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Monsters, Aliens, and Holes in the Ground

I swear, I wanted to be a good king.

My men were in the middle of assaulting Sarleon as I had this thought. Sarleon is the capital city of the old kingdom in the Mount & Blade: Warband mod “Prophesy of Pendor.” Mount & Blade, if you haven’t picked it up yet, is a medieval combat simulator by TaleWorlds, and “Prophesy of Pendor” is one of its more popular mods. You’re thrown into a land divided by war, and you’re free to make your way across it as a mercenary, a trader, an upjumped noble or some combination of the above.

[pullquote]They are the 99 percent, here to get me the experience I need to go from level one to level two, thereafter present as a meatshield for the enemies that matter.[/pullquote]

I’ve chosen to pursue the mod’s one victory condition: unite the land and become king. This was not particularly easy – Mount & Blade is unforgiving even in its base configuration, and “Prophesy of Pendor” thinks nothing of sending a company of fanatical high-level knights after you right out of the gate if you wander in the wrong direction – but I’ve played it before and know what risks are worth taking. Soon enough, I was a powerful lord who owned a tenth of Pendor’s cities. One well-timed rebellion later, and I was monarch of my own fledgling kingdom.

For a time, there was peace. Bandit parties were hunted down and exterminated. Slavers were given no quarter. I built roads and universities and hospitals, and my people became prosperous.

Those of you who’ve played Civilization 5 and gotten stuck next to one of the more warlike leaders (Genghis Khan, Alexander the Great, Gandhi for some unfathomable reason) will know that it’s impossible to keep the peace after a period of rapid expansion. A neighboring kingdom saw an opportunity to put me in my place, and I had to deal with a massive invasion. My boys were massively outnumbered, but they were the cream of the crop; more importantly, they had me in the battle next to them. Fifteen hundred casualties later, and I’d broken the invasion and launched a counter-one of my own, setting out toward Sarleon.

All in all, a good day’s work. Shoot, I’d even gained a level.

Still, there was something nagging at me as we marched toward Sarleon’s self-named capital. I had spent most of the previous battle sniping halberdiers in the head and ambushing armored longbowmen. I’d probably killed dozens of them, but I had no idea if this was unusual or not, so I checked my character’s statistics screen.

In the course of my time in Pendor, I’d personally killed 20,000 people.


Monsters abound in Pendor – half-human Snake Cultists, slavers from the Red Brotherhood, even literal demons on horned chargers. They terrorize pilgrims, peasants and lords alike. Some of them, through the conscription of liberated prisoners, can grow into lumbering hordes, thousands strong, requiring the efforts of a whole kingdom to take down.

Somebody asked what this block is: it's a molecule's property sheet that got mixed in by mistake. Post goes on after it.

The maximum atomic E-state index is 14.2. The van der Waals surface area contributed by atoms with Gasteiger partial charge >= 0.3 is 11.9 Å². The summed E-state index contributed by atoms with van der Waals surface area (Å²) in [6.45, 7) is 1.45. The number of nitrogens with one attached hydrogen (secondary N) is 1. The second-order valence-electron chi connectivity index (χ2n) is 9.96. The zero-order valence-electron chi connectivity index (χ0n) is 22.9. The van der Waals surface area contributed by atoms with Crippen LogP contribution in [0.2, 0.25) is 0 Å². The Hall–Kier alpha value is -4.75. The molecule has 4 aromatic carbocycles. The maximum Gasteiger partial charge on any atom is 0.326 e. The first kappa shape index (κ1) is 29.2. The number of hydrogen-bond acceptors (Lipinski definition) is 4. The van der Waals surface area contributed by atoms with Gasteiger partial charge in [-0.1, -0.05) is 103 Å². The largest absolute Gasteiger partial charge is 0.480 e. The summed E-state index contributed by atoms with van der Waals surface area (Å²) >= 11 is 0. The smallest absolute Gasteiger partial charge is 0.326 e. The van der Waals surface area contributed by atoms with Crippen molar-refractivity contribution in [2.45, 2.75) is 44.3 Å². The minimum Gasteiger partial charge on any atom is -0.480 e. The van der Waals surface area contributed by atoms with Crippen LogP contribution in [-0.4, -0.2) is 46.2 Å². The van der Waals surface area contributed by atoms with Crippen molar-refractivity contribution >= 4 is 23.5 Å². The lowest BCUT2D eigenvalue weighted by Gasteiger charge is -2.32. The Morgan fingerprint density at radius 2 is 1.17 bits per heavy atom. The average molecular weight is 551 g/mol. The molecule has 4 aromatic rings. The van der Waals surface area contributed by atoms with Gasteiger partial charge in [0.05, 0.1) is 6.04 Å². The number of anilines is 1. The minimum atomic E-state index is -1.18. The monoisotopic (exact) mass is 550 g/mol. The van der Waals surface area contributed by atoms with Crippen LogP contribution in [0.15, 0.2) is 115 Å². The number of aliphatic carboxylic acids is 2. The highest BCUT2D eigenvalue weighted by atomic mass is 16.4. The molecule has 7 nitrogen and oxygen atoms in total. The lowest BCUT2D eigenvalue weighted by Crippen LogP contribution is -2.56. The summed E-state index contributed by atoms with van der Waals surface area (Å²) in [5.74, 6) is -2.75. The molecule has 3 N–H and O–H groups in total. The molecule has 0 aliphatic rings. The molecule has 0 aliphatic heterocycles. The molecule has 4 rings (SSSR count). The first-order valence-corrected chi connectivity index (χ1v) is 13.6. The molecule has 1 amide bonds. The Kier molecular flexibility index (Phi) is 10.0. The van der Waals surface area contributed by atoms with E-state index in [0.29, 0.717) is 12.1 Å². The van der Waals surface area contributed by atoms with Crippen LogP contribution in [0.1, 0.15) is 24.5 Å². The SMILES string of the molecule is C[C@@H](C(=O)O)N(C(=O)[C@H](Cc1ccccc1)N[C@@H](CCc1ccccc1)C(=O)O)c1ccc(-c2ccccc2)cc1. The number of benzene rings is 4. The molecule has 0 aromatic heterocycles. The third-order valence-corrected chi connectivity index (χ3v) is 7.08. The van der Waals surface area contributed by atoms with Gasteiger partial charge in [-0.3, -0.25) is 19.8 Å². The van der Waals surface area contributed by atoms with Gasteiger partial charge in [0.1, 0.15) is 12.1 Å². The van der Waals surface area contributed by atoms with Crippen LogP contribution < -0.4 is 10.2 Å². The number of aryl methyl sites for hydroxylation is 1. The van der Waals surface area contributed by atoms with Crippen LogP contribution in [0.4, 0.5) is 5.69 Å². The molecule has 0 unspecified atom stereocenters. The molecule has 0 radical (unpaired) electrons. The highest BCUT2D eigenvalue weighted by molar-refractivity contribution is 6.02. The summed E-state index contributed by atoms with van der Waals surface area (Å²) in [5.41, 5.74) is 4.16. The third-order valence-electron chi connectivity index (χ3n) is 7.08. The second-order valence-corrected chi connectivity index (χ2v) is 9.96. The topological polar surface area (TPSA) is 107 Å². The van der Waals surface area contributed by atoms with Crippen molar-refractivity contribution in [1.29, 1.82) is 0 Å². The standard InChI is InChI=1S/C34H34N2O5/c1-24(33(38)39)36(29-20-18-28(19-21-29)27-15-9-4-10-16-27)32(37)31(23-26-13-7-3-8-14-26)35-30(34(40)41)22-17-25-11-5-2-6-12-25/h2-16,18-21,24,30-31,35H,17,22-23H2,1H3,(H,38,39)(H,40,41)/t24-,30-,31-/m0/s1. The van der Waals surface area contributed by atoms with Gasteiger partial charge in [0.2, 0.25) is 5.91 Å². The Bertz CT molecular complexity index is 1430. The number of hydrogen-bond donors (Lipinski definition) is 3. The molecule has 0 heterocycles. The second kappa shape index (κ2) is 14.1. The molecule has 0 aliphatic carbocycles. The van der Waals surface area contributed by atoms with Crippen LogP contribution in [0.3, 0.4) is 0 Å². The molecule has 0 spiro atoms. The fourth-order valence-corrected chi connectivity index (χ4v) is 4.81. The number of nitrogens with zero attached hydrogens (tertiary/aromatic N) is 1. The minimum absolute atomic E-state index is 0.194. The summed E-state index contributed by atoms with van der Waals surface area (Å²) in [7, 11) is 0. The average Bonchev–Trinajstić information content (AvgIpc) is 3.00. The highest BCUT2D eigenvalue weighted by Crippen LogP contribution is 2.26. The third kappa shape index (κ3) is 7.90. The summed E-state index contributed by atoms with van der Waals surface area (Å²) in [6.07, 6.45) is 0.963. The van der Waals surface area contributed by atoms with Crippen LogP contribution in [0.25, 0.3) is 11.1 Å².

They’re the bad guys. I’m the good guy.

Here’s the thing, though: none of them have slaughtered even a fraction of the people I have.

Sure, some of my casualties were literal monsters – the aforementioned demon princes and Snake Cultists – but they’re a small percentage of my total body count. I’ve killed starving deserters, treasure-seeking adventurers and paladins who just happened to be on the wrong side when the battle started. I’ve killed reclusive elves. I’ve killed patrolling wardens and local sheriffs.

I’ve killed peasant conscripts. I’ve killed female peasant conscripts.

What are those peasants thinking when they see me crest the hill? At this point in the game, as in any game where you can collect equipment, I’m blinged out. They’ve got the clothes on their backs; I’m decked out in the cherriest plate mail I could buy. They’re on foot; I’m on a blazing-fast warhorse I nicked from some Noldor. They have sickles and rocks; my bow was literally given to me by a god.

They are the 99 percent, here to get me the experience I need to go from level one to level two, thereafter present as a meatshield for the enemies that matter. It’s like this in nearly every combat-centric game you’d care to name. Are all these guys I’m fighting really worthy of death? Shouldn’t at least a few of them offer to surrender after I’ve cut and shot my way through half their comrades?

Would I even take that option if it were offered? I used to try to run peasants over with my horse, because doing so would knock them out instead of killing them. Somewhere along the journey from zero to 20,000, however, I stopped.

There was no penalty for killing them, you see. If I captured a lord and denied him the opportunity to pay me a ransom, I would lose honor. If I retreated from battle, I would lose honor. If I failed a quest to extract extra tax revenue from a village of peasants, I would lose honor. But I could depopulate all of Pendor save for me and my party and the game wouldn’t care.

There’s a scene in Dragon Age II that lampshades this dilemma. It occurs right after your mage companion, Anders, nearly murders a woman who he believes to be conspiring with his mortal enemies. If the main character intervenes, he ends up letting her go, but the experience makes him … well, not broody, because broody is his natural state. It shakes him, and he’s notably prickly in subsequent conversations.

One of your other companions, Varric, calls him out on this, listing the number of people he’s killed and pointing out that it’s ridiculous to feel guilty about nearly killing one person when his typical day involves scores of actual murders.